Durbin Highlights Bipartisan Amendment To Take On Big Pharma, Require Disclosure Of Drug Prices In TV Ads
CHICAGO – U.S. Senator Dick Durbin (D-IL) today joined doctors at Mount Sinai Hospital to tout his bipartisan Senate-passed amendment requiring pharmaceutical companies to list prices of their prescription drugs in direct-to-consumer (DTC) advertisements. The amendment helps to empower patients, promote transparency, and lower prescription drug costs, and it was cosponsored by U.S. Senators Chuck Grassley (R-IA) and Angus King (I-ME). The provision was included in the Senate’s Labor-Health and Human Services appropriations bill and the Congressional conference committee is scheduled to meet later this week to finalize the legislation.
“This drug pricing proposal is supported by both Democratic and Republican senators, the AARP, American Medical Association, American Hospital Association, America’s Health Insurance Plans, 76 percent of the American people, President Donald Trump, and the Department of Health and Human Services. The only group who opposes it? Big Pharma,” Durbin said. “The purpose of this amendment is to give the American people more information about drug costs. More information gives transparency to the transaction, and will help give American consumers a break and start to slow down the skyrocketing cost of prescription drugs.”
Last year, the pharmaceutical industry spent more than $6 billion in DTC advertisements, which drive up health care costs by steering patients towards more expensive, often unnecessary medications. The average American sees nine DTC prescription drug ads each day. Studies show that patients are more likely to ask their doctor for a specific brand-name medication, and doctors are more likely to prescribe one, when they have been marketed directly with drug advertisements. For these reasons, most countries have banned DTC prescription drug advertising, with the United States and New Zealand being the only two developed countries that allow it. The American Medical Association has called for a ban on DTC prescription drug advertisements, as well as mandatory price disclosure as part of prescription drug marketing.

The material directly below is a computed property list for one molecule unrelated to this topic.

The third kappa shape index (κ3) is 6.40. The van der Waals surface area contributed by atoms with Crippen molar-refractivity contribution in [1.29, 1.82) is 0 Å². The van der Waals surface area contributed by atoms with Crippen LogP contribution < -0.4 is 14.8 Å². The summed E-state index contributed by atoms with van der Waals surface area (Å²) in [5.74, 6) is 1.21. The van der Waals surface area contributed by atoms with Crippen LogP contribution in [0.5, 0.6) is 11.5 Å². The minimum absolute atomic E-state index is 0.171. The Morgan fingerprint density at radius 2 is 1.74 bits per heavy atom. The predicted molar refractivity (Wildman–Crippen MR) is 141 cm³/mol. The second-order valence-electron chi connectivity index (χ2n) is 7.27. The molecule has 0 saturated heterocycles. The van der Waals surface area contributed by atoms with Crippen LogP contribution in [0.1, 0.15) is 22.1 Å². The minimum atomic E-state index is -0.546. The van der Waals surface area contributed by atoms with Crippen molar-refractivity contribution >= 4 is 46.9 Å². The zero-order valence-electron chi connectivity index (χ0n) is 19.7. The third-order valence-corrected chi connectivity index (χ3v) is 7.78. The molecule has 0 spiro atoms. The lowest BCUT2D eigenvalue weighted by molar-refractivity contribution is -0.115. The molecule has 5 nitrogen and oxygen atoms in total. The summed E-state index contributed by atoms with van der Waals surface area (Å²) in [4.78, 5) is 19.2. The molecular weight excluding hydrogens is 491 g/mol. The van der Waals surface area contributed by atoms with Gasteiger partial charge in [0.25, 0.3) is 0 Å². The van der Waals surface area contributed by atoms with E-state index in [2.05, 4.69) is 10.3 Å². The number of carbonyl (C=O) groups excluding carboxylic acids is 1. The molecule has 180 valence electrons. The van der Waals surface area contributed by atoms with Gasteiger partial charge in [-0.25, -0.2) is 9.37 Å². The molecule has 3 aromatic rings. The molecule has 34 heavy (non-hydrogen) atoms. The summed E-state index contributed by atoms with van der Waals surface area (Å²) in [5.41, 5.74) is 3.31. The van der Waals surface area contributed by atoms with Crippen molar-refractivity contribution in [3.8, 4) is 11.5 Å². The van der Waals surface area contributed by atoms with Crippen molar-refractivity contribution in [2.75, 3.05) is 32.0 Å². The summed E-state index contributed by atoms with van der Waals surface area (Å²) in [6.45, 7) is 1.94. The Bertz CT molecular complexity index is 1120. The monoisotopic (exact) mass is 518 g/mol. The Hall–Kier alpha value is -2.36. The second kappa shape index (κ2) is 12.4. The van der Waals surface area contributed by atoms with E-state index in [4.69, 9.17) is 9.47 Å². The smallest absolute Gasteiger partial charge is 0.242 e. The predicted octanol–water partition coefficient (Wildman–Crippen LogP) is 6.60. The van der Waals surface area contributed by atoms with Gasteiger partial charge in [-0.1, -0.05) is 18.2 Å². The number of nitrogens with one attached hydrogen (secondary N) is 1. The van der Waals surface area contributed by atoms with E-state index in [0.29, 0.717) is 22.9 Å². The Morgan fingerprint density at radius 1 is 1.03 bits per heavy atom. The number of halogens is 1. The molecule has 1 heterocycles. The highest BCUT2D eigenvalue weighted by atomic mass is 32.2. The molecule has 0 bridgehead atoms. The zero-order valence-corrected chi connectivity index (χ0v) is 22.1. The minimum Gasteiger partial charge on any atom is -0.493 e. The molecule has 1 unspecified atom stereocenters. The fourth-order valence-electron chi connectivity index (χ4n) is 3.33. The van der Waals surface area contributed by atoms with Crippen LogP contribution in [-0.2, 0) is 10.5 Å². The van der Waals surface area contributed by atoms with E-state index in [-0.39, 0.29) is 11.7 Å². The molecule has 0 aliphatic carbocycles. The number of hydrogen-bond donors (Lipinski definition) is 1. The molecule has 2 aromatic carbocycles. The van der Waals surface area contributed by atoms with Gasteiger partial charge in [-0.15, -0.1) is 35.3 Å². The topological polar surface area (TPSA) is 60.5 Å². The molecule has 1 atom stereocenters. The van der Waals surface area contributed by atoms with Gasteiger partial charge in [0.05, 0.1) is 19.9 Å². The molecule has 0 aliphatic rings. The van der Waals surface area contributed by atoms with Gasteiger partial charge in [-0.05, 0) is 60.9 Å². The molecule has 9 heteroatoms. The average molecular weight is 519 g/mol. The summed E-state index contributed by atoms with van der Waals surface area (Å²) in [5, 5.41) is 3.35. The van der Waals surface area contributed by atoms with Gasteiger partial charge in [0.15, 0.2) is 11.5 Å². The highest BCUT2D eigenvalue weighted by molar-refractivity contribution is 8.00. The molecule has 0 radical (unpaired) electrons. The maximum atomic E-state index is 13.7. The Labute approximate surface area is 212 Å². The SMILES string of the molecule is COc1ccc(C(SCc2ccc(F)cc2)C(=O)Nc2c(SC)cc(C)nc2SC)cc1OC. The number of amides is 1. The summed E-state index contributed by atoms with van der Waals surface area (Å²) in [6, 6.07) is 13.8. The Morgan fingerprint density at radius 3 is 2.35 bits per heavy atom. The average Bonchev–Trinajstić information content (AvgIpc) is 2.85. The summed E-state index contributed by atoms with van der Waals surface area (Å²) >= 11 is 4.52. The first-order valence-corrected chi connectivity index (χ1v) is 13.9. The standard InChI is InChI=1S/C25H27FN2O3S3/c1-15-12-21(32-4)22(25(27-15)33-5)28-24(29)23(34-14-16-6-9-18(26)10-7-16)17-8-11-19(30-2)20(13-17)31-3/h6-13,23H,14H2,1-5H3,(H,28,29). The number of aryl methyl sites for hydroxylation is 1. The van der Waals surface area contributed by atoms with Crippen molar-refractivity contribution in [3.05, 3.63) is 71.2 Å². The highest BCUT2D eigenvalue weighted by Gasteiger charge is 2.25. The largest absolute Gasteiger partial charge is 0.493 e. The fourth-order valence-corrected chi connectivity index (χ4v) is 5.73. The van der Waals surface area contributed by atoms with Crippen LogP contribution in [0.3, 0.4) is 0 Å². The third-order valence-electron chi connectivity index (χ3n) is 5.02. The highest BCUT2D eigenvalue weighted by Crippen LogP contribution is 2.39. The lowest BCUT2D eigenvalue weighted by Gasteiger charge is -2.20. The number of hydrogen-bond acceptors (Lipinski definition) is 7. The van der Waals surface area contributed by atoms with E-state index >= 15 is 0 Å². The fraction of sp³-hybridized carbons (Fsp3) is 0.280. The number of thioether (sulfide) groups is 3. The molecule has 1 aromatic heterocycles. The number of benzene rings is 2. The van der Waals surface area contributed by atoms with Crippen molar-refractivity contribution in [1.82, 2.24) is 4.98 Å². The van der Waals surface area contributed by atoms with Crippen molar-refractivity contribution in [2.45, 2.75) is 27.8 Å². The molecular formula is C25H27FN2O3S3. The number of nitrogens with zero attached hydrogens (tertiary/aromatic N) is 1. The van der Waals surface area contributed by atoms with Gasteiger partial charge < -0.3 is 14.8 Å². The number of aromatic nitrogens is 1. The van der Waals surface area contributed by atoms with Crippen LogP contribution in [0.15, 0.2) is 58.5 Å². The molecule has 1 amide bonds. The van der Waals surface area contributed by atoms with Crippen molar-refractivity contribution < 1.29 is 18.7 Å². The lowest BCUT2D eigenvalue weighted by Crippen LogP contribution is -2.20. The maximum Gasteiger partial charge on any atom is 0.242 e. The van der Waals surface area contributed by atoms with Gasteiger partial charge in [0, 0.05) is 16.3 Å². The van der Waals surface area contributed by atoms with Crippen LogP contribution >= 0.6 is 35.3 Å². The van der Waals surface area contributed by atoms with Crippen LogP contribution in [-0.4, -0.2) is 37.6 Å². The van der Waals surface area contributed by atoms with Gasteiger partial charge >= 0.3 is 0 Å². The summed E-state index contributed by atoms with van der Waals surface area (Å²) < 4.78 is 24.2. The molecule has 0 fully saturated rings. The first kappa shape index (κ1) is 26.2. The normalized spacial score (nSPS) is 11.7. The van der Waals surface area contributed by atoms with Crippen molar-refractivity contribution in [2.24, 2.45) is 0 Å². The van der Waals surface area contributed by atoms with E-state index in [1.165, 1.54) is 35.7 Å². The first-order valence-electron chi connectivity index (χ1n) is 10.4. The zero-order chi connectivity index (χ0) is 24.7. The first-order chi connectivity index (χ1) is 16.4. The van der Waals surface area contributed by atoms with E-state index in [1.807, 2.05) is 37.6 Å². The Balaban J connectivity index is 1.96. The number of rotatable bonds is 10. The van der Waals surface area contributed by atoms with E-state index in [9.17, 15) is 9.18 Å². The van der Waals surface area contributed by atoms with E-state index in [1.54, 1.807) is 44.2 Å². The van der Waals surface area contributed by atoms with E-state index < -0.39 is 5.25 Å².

In November 2017, Durbin introduced legislation that would require the pharmaceutical industry to provide more information about the cost of drugs in their advertisements. The Drug-price Transparency in Communications (DTC) Act of 2017 would require drug companies to disclose the Wholesale Acquisition Cost (WAC) of a prescription medication in direct-to-consumer (DTC) advertising and in marketing to prescribers.
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